For those of us who play most of our rounds alone, that means fewer rounds will count toward calculating a handicap, which very likely will mean a less accurate handicap. That’s no small thing on those rare days when I do compete against friends for a few dollars.
Writing of the joys of solo golf in The Wall Street Journal in 2013, I noted enthusiastically that a solitary golfer, using however many handicap strokes may be allowed, may compete quite happily “against the course” and “record an accurate score.” This score, in turn, may be submitted, I wrote, so as to maintain an accurate handicap.
But no more. Now I am instructed that I must bring along at least one “companion” to verify my score before submission. Would my 10-year-old granddaughter do if she knows the rules? If the purpose of this new ban is to keep me honest, why not let me simply post my score and then agree to a polygraph test at the 19th hole? Or better yet, why not just keep counting on the honesty of golfers?
As to the suggestion, which the rules people make, that playing alone somehow may distort one’s performance, I simply don’t buy it. My scores alone pretty much match my scores on the rare occasions when I play with others.
How do such rule changes originate?
The anchoring ban was instituted because, the USGA maintains, the proper golf stroke requires “freely swinging the entire club,” which anchoring makes impossible. And, the USGA reasons, scores for rounds played solo lack “peer review.” Having companions along, in the USGA’s view, will provide “a more accurate view of a golfer’s ability.”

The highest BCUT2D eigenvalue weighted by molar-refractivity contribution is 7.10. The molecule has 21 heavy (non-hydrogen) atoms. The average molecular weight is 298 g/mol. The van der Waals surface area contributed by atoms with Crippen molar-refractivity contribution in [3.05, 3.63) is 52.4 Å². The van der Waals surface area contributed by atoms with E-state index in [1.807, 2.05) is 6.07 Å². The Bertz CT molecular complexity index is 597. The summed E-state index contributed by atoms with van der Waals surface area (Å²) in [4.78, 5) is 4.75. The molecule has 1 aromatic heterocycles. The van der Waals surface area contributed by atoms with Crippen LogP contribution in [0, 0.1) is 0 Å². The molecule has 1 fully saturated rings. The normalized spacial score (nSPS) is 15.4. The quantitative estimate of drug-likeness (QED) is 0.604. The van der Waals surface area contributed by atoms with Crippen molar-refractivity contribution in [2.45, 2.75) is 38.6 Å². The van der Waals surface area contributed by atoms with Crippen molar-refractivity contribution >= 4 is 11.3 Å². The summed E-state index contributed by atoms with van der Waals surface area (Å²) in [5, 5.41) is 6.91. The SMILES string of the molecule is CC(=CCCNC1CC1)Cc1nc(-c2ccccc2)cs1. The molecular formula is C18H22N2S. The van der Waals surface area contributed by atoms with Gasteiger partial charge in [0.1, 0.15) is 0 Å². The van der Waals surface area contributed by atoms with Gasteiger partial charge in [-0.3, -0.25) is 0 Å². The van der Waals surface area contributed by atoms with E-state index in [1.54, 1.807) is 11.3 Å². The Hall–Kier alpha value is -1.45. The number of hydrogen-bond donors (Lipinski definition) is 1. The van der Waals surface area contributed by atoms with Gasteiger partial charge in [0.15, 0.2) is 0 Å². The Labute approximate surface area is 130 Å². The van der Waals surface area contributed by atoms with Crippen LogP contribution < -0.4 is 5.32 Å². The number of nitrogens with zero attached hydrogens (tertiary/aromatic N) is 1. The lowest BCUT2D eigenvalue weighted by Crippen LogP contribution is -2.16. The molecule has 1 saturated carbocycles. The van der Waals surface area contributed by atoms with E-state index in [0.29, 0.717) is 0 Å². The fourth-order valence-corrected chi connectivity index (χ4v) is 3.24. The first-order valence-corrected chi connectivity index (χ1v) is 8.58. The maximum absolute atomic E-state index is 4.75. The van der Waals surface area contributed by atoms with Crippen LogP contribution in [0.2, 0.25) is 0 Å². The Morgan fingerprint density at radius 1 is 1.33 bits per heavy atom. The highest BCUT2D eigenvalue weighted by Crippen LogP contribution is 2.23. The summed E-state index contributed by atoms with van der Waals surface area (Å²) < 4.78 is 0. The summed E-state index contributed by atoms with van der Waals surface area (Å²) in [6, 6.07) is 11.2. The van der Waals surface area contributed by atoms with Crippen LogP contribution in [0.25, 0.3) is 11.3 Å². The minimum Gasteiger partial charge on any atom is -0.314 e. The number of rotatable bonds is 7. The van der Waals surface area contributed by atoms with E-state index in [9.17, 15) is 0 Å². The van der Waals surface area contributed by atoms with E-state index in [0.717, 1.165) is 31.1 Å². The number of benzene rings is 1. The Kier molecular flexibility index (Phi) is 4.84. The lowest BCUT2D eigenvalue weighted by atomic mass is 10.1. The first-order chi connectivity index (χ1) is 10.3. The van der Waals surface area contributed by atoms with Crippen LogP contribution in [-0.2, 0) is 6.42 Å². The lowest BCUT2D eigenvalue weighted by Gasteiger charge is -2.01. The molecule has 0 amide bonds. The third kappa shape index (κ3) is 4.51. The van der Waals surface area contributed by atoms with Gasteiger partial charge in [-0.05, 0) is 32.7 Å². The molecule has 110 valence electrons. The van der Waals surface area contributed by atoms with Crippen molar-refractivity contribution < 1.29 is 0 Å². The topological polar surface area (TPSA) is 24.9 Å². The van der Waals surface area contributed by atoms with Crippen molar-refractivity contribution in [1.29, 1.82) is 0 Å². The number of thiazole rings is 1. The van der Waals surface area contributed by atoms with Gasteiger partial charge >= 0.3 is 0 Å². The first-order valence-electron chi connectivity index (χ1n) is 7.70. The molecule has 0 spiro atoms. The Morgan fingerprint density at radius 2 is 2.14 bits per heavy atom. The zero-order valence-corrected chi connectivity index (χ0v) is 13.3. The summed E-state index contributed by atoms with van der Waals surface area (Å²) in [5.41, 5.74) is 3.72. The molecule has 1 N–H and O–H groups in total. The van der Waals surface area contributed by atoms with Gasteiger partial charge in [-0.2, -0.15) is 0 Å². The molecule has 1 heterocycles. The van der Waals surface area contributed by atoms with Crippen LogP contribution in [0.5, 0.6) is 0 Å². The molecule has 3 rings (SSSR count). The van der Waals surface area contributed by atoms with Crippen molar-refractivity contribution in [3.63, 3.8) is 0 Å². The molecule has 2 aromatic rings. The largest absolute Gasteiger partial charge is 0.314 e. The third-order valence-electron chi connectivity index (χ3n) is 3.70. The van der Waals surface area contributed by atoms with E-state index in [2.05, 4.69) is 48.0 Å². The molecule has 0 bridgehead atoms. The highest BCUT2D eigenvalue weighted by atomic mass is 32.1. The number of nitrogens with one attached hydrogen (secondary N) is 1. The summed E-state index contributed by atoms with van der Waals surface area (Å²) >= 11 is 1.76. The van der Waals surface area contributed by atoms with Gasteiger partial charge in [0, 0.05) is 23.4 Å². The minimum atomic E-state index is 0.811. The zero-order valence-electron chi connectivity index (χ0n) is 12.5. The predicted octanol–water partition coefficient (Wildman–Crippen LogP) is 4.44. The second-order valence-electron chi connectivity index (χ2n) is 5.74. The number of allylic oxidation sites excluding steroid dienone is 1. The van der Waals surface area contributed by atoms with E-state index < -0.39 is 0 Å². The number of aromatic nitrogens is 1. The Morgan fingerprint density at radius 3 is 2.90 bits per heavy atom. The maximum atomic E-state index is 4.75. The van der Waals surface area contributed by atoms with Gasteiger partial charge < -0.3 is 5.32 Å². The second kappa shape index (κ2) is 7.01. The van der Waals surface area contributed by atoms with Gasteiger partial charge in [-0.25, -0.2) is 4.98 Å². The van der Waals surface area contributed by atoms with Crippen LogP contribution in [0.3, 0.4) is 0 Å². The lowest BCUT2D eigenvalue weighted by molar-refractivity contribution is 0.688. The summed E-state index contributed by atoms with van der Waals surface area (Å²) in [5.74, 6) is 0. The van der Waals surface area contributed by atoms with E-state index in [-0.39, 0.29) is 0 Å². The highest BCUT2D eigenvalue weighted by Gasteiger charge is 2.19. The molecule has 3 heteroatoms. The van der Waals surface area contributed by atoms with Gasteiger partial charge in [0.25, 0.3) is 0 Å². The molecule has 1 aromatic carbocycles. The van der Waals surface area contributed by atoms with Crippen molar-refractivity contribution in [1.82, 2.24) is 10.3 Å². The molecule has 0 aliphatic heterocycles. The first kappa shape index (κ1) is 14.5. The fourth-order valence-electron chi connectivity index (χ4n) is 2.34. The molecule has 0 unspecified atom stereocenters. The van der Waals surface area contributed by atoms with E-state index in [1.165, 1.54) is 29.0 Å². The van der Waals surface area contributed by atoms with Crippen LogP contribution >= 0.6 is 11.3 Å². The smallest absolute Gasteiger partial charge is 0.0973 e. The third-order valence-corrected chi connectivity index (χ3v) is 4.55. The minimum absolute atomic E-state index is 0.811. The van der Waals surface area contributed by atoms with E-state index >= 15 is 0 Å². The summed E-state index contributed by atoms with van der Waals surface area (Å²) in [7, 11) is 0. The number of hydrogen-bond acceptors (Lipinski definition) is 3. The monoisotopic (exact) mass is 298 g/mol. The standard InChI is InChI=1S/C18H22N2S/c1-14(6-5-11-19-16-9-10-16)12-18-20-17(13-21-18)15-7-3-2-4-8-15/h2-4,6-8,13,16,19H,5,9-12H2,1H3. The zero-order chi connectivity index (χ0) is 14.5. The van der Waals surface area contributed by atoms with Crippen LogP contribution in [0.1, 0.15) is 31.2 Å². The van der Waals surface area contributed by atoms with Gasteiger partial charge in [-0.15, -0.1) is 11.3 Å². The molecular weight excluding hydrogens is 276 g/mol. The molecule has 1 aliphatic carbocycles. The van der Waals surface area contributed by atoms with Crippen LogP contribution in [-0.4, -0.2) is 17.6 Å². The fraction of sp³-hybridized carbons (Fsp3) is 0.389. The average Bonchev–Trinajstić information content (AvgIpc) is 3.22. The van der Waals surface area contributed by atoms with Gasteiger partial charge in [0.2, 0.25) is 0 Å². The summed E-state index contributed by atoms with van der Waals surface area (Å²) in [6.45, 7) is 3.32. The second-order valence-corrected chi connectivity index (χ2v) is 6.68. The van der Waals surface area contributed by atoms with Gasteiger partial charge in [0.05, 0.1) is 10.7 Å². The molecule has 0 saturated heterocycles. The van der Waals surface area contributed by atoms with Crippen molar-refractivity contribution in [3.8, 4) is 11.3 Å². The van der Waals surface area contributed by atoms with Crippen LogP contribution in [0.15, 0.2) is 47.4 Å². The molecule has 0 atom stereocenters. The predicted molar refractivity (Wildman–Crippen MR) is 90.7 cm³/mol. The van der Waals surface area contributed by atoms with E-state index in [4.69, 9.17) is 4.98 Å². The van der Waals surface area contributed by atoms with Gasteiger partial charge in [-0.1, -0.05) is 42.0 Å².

The Croquet Putt
The late Sam Snead suggested to me that USGA rulings may occasionally reflect more subjective considerations. In the twilight of his great career, battling the yips, Snead adopted a croquet-style of putting, where he faced the hole with the club positioned between his legs.
He was playing in the Masters tournament, Snead recalled, with the revered Bobby Jones looking on. Jones, he said, was “appalled” at the spectacle and told a USGA official next to him that this was no way to play the game of golf. A short while later, the USGA banned a croquet-style putt.
Snead resorted to a sidesaddle style where he still faced the hole, but with his putter held awkwardly to the side. Somehow the sidesaddle approach passed muster with the USGA. But how, I ask, is that a less “appalling” way to putt than the outlawed croquet technique? (Remarkably, the rules people neglected to forbid the croquet style for balls hit from just inches just off the green. An oversight? Go figure.)
As for me, I plan to continue playing alone much of the time, even occasionally using my long putter anchored to my chest. But because of the new rules, I won’t be able to submit these scores.
I am no Sam Snead, but I am beginning to think I know how he must have felt.
Mr. Malabre is a retired Wall Street Journal editor who plays most of his golf in Charleston, S.C. Email him at firstname.lastname@example.org.